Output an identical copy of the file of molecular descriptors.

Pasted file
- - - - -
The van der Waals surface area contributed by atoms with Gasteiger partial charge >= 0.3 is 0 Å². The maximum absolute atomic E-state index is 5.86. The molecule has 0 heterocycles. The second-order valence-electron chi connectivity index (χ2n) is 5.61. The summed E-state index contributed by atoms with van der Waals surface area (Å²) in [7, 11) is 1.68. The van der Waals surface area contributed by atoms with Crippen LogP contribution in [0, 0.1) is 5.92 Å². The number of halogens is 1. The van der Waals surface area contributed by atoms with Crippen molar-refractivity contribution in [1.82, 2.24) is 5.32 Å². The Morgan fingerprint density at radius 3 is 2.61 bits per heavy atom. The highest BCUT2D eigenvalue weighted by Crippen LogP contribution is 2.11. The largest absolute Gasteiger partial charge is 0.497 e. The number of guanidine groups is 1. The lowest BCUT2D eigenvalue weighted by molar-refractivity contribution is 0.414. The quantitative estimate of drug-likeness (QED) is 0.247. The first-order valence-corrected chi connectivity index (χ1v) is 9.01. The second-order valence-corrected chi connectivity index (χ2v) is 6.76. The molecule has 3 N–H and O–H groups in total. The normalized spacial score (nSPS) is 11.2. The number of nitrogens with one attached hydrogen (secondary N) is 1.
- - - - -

The van der Waals surface area contributed by atoms with Gasteiger partial charge >= 0.3 is 0 Å². The maximum absolute atomic E-state index is 5.86. The molecule has 0 heterocycles. The second-order valence-electron chi connectivity index (χ2n) is 5.61. The summed E-state index contributed by atoms with van der Waals surface area (Å²) in [7, 11) is 1.68. The van der Waals surface area contributed by atoms with Crippen LogP contribution in [0, 0.1) is 5.92 Å². The number of halogens is 1. The van der Waals surface area contributed by atoms with Crippen molar-refractivity contribution in [1.82, 2.24) is 5.32 Å². The Morgan fingerprint density at radius 3 is 2.61 bits per heavy atom. The highest BCUT2D eigenvalue weighted by Crippen LogP contribution is 2.11. The largest absolute Gasteiger partial charge is 0.497 e. The number of guanidine groups is 1. The lowest BCUT2D eigenvalue weighted by molar-refractivity contribution is 0.414. The quantitative estimate of drug-likeness (QED) is 0.247. The first-order valence-corrected chi connectivity index (χ1v) is 9.01. The second-order valence-corrected chi connectivity index (χ2v) is 6.76. The molecule has 3 N–H and O–H groups in total. The normalized spacial score (nSPS) is 11.2. The number of nitrogens with one attached hydrogen (secondary N) is 1.